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Die Heuning Pot Literature Guide
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Quotes

Quote #4

"Time and again, foul things attacked me,
lurking and stalking, but I lashed out,
gave as good as I got with my sword.
My flesh was not for feasting on,
there would be no monsters gnawing and gloating
over their banquet at the bottom of the sea.
Instead, in the morning, mangled and sleeping
the sleep of the sword, they slopped and floated
like the ocean's leavings." (559-567)

Beowulf's swimming contest with Breca is made more impressive by the addition of dozens of writhing sea-monsters, turning this straightforward athletic contest into an adventure worthy of being included in an epic.

Quote #5

When they joined the struggle
there was something they could not have known at the time,
that no blade on earth, no blacksmith's art
could ever damage their demon opponent.
He had conjured the harm from the cutting edge
of every weapon. (799-804)

Grendel, the narrator tells us, is magically impervious to all edged weapons, like swords. Of course, the Geats and Danes don't know this, but Beowulf's seemingly foolish decision to fight Grendel hand-to-hand turns out to be a brilliant strategy after we know about this spell.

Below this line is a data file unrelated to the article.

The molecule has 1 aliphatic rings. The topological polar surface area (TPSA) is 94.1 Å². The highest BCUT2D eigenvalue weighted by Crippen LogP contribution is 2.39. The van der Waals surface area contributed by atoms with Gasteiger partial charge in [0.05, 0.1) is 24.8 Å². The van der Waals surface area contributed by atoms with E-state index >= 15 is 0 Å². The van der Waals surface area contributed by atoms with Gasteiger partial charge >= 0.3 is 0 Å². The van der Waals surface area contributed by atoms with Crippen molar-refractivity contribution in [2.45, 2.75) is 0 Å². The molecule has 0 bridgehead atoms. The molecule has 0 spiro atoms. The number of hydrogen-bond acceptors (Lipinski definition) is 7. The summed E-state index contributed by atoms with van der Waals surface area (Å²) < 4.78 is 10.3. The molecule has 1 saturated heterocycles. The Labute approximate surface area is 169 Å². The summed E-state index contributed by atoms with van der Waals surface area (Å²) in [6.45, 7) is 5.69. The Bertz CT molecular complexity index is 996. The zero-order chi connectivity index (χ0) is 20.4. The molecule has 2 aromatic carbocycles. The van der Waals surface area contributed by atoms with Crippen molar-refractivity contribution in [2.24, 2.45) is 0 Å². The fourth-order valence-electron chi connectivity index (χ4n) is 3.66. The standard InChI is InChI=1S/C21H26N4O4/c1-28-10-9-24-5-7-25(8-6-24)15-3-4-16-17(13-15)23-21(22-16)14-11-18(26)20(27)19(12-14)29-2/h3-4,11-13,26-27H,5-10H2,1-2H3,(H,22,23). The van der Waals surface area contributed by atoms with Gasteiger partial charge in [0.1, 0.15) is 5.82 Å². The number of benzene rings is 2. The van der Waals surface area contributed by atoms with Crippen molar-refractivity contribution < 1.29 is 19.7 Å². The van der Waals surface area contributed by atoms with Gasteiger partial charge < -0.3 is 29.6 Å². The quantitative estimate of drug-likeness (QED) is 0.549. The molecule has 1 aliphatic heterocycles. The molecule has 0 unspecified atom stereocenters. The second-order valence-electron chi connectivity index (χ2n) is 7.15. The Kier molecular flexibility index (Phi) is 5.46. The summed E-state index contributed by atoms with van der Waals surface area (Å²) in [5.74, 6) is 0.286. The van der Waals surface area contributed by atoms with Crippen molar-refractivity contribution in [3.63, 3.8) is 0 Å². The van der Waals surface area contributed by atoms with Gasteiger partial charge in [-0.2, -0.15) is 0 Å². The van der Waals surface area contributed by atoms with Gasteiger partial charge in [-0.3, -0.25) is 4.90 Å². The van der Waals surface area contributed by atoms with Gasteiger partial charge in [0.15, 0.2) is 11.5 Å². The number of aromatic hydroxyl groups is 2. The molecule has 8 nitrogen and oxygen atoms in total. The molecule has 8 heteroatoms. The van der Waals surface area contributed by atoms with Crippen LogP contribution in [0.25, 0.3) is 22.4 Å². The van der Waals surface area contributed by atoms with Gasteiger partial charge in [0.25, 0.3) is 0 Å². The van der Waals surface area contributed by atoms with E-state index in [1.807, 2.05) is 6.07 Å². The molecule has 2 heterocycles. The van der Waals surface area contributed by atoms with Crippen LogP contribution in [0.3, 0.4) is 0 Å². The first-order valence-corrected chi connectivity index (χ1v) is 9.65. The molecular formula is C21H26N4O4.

Quote #6

"I have heard it said by my people in hall,
counsellors who live in the upland country,
that they have seen two such creatures
prowling the moors, huge marauders
from some other world. One of these things,
as far as anyone ever can discern,
looks like a woman; the other, warped
in the shape of a man, moves beyond the pale
bigger than any man, an unnatural birth
called Grendel by country people
in former days. They are fatherless creatures
and their whole ancestry is hidden in a past
of demons and ghosts. (1345-1357)

Earlier in Beowulf, the narrator explained that Grendel and his mother are the descendants of Cain, connected to an Old Testament story and a Christian way of understanding the world. However, in this passage they seem more like Halloween creatures – "demons and ghosts."

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